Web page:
How does one even begin to introduce a band that changed the world? The Beatles left behind an extensive catalog of diverse music, an omnipresent legacy from the four lads from Liverpool. Yet if you look beyond the spotlight of Lennon/McCartney classics, you might be surprised to find additional innovative songs from George Harrison that may just be as classic as the more popular songs. Harrison’s talent made him the perfect medium between John and Paul all those years ago, and as evidenced by a new collection, his was a skill that never abandoned him through his solo years. Early Takes, Volume 1 displays Harrison’s confidence. The album is a compilation comprised of unreleased demos of songs that originally appeared on albums dating back to the early 1970s. The collection is a part of the soundtrack that sets the tone for Martin Scorsese’s new inspiring and enlightening documentary “George Harrison: Living In The Material World.”

An earlier take of Harrison’s classic “My Sweet Lord” opens the album, and his cordial voice immediately sets a warm tone. This demo offers a softer, more acoustic version of the hit, with sincere vocals that provide a more candid look into George’s spiritual mentality. In fact, spirituality is one of the prominent themes in this compilation. In the late 1960s, The Beatles made their famous journey to India to visit the Maharishi where they explored transcendental meditation together. The visit propelled Harrison’s interest in spirituality, which is evident throughout most of his delicate writing that took place afterwards.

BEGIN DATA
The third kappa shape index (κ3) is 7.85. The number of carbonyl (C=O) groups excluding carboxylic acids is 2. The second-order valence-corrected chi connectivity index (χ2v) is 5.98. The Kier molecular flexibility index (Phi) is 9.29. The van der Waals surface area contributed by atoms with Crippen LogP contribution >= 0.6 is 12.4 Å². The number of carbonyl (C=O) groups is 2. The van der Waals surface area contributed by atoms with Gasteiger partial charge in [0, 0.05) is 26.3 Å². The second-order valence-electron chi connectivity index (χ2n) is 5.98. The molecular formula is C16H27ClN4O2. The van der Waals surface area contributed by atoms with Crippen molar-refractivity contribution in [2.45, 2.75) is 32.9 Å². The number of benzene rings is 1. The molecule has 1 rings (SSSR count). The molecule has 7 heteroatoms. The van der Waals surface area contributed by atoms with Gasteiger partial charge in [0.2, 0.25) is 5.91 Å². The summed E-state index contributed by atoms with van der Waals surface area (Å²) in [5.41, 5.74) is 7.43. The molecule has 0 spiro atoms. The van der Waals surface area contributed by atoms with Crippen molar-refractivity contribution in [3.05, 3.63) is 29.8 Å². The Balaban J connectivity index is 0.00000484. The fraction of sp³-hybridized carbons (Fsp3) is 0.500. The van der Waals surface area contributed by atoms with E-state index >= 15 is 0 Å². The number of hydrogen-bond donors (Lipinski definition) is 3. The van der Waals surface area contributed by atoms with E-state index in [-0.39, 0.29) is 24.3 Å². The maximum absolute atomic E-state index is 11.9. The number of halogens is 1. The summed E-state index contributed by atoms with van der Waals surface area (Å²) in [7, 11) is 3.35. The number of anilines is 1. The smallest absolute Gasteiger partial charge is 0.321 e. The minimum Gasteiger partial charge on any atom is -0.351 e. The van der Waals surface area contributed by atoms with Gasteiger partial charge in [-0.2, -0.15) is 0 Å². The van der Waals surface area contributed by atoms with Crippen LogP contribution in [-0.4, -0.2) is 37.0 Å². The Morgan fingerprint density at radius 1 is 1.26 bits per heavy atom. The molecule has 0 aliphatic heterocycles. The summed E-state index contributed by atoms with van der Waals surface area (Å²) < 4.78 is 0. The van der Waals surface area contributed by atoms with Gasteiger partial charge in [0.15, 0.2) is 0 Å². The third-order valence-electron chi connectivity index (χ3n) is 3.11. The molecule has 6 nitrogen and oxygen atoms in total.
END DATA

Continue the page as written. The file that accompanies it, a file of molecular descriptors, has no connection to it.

Harrison was intrigued by Eastern religions and culture, and, as a result, he became involved in the Hare Krishna religious movement. On Early Takes, Volume 1, “Awaiting On You All,” delivers a milder rock groove than the original. The song is rich with lyrics influenced by the Hare Krishnas, who spent hours chanting their mantra daily. This practice is referenced in the song’s chorus, adding character to the piece. George’s charged vocals carry the track and are reminiscent of a gospel choir soloist. The well-balanced number is a standout on the album, as it’s not as acoustic-heavy as the rest of the songs.

Early Takes, Volume 1 also makes distinct Harrison’s skill for balancing the musical elements in his songs. The eloquent lead guitar part, played by his longtime friend Eric Clapton, mixes beautifully with Harrison’s warming voice to give the early take of “I’d Have You Any Time” authenticity. Harrison’s greatest talent was being himself. And in the song, that’s just it—the quiet Beatle always showed restraint.

Early Takes, Volume 1 presents the eternal energy and soul that George Harrison poured into each and every one of his songs. The themes presented in these early renditions of Harrison’s material reflect the loving and spiritual qualities that he embodied. The album shows a raw and more honest side to Harrison, as the mostly acoustic demos create a personal, less commercial atmosphere. The album accompanies Scorsese’s documentary so perfectly. Despite the fact that the songs are not new material and are mostly acoustic, the demos and early takes are a refreshing collection. George was deliberate with his music and himself – he was genuine, and Early Takes, Volume 1 is a testament to just that.

Release Date: May 1, 2012

Label: UMe

Stars: 4 out of 5